Friday, May 6, 2016

Fabulous Firsts

By Art Taylor

Like Alan preceding me here (and like Alan in so many other ways), I decided just to share some favorite first lines—and some first lines from favorite books (not the same thing maybe). Given more time, I'm sure I could come up with some commentary on what I look for or appreciate in first lines, but post-Malice (where I was fortunate to win an Agatha Award!) and on the eve of another trip out of town, it's tough to be too comprehensive (or even coherent). There's some overlap here with Alan's list, but how could I not quote the famous first line of my own favorite novel, Anna Karenina? Beyond that.... well, let's see.

"All happy families are alike; each unhappy family is unhappy in its own way." — Leo Tolstoy, Anna Karenina, 1877

"It was said that a new person had appeared on the sea-front: a lady with a little dog." — Anton Chekhov, "The Lady with the Dog," 1899

"I first hear Personville called Poisonville by a red-haired mucker name Hickey Dewey in the Big Ship in Butte." — Dashiell Hammett, Red Harvest, 1929

"Last night I dreamt I went to Manderley again." — Daphne du Maurier, Rebecca, 1938

"From the doorway of La Crónica Santiago looks at the Avenida Tacna without love: cars, uneven and faded buildings, the gaudy skeletons of posters floating in the mist, the gray midday. At what precise moment had Peru fucked itself up?" — Mario Vargas Llosa, Conversation in the Cathedral, 1974 (two lines, I know)

"Thunderstorms hit just before midnight, drowning out the horn honks and noisemaker blare that usually signaled New Year's on the Strip, bringing 1950 to the West Hollywood Substation in a wave of hot squeals with meat wagon backup." — James Ellroy, The Big Nowhere, 1988

"I don't know about Will Rogers, but I grew up deciding the world was nothing but a sad, dangerous junk pile heaped with shabby geegaws, the bullies who peddled them, and the broke-up human beings who worked the line." — Michael Malone, Time's Witness, 1989

"The snow in the mountains was melting and Bunny had been dead for several weeks before we came to understand the gravity of our situation." — Donna Tartt, The Secret History, 1992

"It was in the summer of 1998 that my neighbor Coleman Silk—who, before retiring two years earlier, had been a classics professor at nearby Athena College for some twenty-odd years as well as serving for sixteen more as the dean of faculty—confided to me that, at the age of seventy-one, he was having an affair with a thirty-four-year-old cleaning woman who worked down at the college." —Philip Roth, The Human Stain, 2000

"It happens that I am going through a period of great unhappiness and loss right now." — Carol Shields, Unless, 2002

"What I warn you to remember is that I am a detective." — Tana French, In the Woods, 2007 (cheating a little, since this is the first line of the first chapter, and there's a prologue before it, though that's also good: "Picture a summer stolen whole from some coming-of-age film set in small-town 1950s.")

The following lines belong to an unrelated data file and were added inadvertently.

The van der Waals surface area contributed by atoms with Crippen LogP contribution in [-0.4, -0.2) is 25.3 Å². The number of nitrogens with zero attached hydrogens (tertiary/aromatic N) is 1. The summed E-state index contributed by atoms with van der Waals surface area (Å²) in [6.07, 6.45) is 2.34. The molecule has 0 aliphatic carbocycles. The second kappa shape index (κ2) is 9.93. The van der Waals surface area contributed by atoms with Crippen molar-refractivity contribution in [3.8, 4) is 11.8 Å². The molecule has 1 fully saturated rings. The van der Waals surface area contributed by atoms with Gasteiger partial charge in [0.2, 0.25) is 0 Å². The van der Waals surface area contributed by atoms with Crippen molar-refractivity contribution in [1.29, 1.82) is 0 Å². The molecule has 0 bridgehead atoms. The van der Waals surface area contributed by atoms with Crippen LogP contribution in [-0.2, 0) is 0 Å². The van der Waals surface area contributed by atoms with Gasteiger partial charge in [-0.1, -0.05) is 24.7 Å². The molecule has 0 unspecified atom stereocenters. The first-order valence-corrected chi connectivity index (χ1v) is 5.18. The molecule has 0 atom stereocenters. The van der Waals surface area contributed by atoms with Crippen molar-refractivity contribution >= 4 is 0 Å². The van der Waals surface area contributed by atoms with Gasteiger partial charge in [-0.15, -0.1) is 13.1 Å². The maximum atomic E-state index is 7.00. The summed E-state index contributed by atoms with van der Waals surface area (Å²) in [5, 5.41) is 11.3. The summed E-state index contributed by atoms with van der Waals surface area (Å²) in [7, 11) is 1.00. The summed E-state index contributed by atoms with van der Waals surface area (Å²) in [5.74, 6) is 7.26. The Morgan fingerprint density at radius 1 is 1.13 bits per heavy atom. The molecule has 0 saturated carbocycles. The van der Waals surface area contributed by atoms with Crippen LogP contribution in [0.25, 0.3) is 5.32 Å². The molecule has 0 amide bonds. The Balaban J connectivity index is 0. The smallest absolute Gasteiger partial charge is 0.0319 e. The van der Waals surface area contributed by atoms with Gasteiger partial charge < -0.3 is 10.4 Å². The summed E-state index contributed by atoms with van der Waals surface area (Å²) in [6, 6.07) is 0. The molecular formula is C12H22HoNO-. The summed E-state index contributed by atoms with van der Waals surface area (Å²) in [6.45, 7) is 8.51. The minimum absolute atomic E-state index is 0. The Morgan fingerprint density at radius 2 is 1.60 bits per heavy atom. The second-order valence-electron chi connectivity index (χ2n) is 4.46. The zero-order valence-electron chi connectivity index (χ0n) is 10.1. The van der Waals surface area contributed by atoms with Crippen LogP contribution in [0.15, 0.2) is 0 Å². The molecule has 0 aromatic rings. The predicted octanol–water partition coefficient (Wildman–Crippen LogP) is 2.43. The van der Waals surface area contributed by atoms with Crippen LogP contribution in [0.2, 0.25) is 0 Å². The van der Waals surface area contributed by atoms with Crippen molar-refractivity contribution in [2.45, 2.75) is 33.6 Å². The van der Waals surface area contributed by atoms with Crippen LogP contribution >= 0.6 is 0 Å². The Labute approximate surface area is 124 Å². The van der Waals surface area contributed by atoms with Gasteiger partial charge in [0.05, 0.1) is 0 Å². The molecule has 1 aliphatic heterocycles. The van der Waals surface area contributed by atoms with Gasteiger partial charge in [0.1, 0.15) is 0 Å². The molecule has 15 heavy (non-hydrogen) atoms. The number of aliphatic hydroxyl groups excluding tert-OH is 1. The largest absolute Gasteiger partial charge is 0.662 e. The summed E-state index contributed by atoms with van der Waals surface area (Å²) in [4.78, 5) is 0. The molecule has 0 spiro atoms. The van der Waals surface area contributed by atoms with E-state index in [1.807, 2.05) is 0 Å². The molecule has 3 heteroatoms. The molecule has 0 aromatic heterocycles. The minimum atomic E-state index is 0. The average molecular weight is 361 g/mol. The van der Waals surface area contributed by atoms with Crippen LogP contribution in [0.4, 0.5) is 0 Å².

Paul D. Marks said...

Some great choices, Art. Especially The Big Nowhere, my fave Ellroy novel -- and one of my fave crime writers. Have you ever been to one of his signings? It's like a circus.

Art Taylor said...

Hey, Paul --
Thanks for chiming in! I've actually worked pretty closely with Ellroy on a couple of occasions. I interviewed him for a newspaper article back when American Tabloid came out, and then we went out to dinner after a book event that night. More recently, he was at Fall for the Book, and I was the one who shepherded him around, hung out with him outside of the formal event, etc. He's quite the performer, of course--less so "off-screen," as you might imagine.

And The Big Nowhere is one of my favorites too, absolutely--though White Jazzalso stands out from that quartet as the most interesting stylistically--the continuing development of his style.

Paul D. Marks said...

Cool! I'm envious.

And I agree about White Jazz. That's where his clipped style really started to show. And it worked for that book...but I think it got overdone as he went on. I liked American Tabloid, but I couldn't get through the Cold Six Thousand and some of the later ones. Though Perfidia was more on track again I thought.

Anyway, that really is cool that you got to hang with him so much. Any good stories? Any that you would share publicly ;) ?

Alan Orloff said...

Some good ones here! And the name of a rock band: James Ellroy and the Hot Squeals, with Meat Wagon on backup.

Cathy Ace said...

Some interesting choices!:-)

Catriona McPherson said...

Breaking news! Breaking news! Congrats to the Art for the nomination for best short story Anthony at this year's Bouchercon. Okay - return to regular broadcast..

Cathy Ace said...

Congratulations to Catriona and Art for their Anthony nominations! WOOT!

Harley Mazuk said...

In our genre, I've always been fond of the first line of James Crumley's Last Good Kiss: "When I finally caught up with Abraham Trahearne, he was drinking beer with an alcoholic bulldog named Fireball Roberts in a ramshackle joint just outside Sonoma, California, drinking the heart right out of a fine spring afternoon."
Has a nice rhythm to it.

Susan C Shea said...

Haven't read at least half f these books, depressing particularly because I haven't read half of the books in my current library. I'd have to live to 120 - talk about depressing! - to have a shot at clearing the decks for new works. Parenthetically: Then why am I still buying books?